Background Human coenzyme Q4 (COQ4) is essential for coenzyme Q10 (CoQ10) biosynthesis. Pathogenic variants in COQ4 cause childhood-onset neurodegeneration. We aimed to delineate the clinical spectrum and the cellular consequences of COQ4 deficiency.
Methods Clinical course and neuroradiological findings in a large cohort of paediatric patients with COQ4 deficiency were analysed. Functional studies in patient-derived cell lines were performed.
Results We characterised 44 individuals from 36 families with COQ4 deficiency (16 newly described). A total of 23 different variants were identified, including four novel variants in COQ4. Correlation analyses of clinical and neuroimaging findings revealed three disease patterns: type 1: early-onset phenotype with neonatal brain anomalies and epileptic encephalopathy; type 2: intermediate phenotype with distinct stroke-like lesions; and type 3: moderate phenotype with non-specific brain pathology and a stable disease course. The functional relevance of COQ4 variants was supported by in vitro studies using patient-derived fibroblast lines. Experiments revealed significantly decreased COQ4 protein levels, reduced levels of cellular CoQ10 and elevated levels of the metabolic intermediate 6-demethoxyubiquinone.
Conclusion Our study describes the heterogeneous clinical presentation of COQ4 deficiency and identifies phenotypic subtypes. Cell-based studies support the pathogenic characteristics of COQ4 variants. Due to the insufficient clinical response to oral CoQ10 supplementation, alternative treatment strategies are warranted.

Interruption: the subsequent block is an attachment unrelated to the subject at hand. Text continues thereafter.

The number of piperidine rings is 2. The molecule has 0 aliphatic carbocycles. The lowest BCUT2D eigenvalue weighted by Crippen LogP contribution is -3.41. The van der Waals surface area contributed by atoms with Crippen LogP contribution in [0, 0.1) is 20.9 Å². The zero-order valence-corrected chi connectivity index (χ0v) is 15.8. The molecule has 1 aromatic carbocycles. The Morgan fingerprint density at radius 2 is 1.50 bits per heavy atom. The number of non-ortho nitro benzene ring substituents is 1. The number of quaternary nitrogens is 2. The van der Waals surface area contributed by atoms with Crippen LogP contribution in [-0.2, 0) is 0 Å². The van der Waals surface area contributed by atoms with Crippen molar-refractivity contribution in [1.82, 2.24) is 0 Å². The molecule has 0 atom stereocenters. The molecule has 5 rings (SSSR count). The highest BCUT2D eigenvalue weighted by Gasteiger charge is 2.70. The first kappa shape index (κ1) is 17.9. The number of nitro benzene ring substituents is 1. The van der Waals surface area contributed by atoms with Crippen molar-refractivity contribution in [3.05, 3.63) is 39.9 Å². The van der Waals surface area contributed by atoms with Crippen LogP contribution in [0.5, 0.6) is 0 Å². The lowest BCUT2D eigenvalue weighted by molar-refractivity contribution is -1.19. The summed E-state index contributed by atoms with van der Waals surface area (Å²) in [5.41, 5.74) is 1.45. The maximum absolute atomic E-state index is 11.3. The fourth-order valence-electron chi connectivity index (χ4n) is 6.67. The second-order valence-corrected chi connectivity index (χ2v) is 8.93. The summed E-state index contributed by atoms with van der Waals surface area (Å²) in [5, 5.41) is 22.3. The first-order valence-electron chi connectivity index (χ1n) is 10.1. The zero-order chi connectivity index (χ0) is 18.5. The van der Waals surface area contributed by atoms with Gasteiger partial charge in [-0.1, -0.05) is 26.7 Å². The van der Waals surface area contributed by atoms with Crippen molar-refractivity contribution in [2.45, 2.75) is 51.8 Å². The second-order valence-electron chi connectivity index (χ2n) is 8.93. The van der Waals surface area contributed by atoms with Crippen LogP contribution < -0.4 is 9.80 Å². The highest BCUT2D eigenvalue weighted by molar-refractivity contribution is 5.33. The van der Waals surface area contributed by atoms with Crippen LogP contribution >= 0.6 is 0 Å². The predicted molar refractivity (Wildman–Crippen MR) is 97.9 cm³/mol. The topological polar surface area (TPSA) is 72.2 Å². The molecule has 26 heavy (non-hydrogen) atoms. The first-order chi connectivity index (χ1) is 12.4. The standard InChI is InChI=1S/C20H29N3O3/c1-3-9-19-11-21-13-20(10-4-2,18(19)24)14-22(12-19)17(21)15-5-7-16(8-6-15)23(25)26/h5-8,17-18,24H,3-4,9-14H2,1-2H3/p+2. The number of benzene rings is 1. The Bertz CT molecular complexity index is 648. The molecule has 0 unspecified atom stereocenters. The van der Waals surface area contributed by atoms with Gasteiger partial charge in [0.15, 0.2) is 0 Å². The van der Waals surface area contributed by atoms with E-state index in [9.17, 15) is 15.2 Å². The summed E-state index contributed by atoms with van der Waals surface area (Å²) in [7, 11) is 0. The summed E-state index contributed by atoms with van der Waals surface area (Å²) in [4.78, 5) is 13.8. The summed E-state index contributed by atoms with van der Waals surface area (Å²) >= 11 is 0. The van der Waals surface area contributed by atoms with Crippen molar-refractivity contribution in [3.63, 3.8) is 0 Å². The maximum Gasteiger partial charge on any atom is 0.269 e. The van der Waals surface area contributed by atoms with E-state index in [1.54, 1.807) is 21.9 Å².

- nervous system diseases
- early diagnosis
Data availability statement
Data are available in a public, open access repository. Data are available on reasonable request. All data relevant to the study are included in the article or uploaded as supplementary information.
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Correction notice Since this article was first published, the institution Institute for Neurophysiology, University of Cologne has been added to Karim Daliri's author affiliations.
Contributors Conceptualisation: FD, LL and TBH; data curation and writing the manuscript: LL and FD; biochemical investigations: AS, DH and SP; genetic analyses: LL, TBH, SP, RF, DG, AM, MG, SB-W, MW, AR, KS, PEB, MB and TF; clinical data acquisition: JK, KD, PK, KD, SL, VA, FB, GV, RS and FD; patient evaluation: AOC, HG, DM, PMT, VT, PJ and EM; MRI analyses: IK-M, IK, SG and LL.
Funding SG and IK-M are members of the European Reference Network for Rare Neurological Diseases - Project ID No 739510.The study was supported by a grant of the German Research Foundation/Deutsche Forschungsgemeinschaft (DI 1731/2-2 to FD) and by a grant from the “Elterninitiative Kinderkrebsklinik e.V.” (Düsseldorf; #701900167).
Competing interests None declared.
Provenance and peer review Not commissioned; externally peer reviewed.
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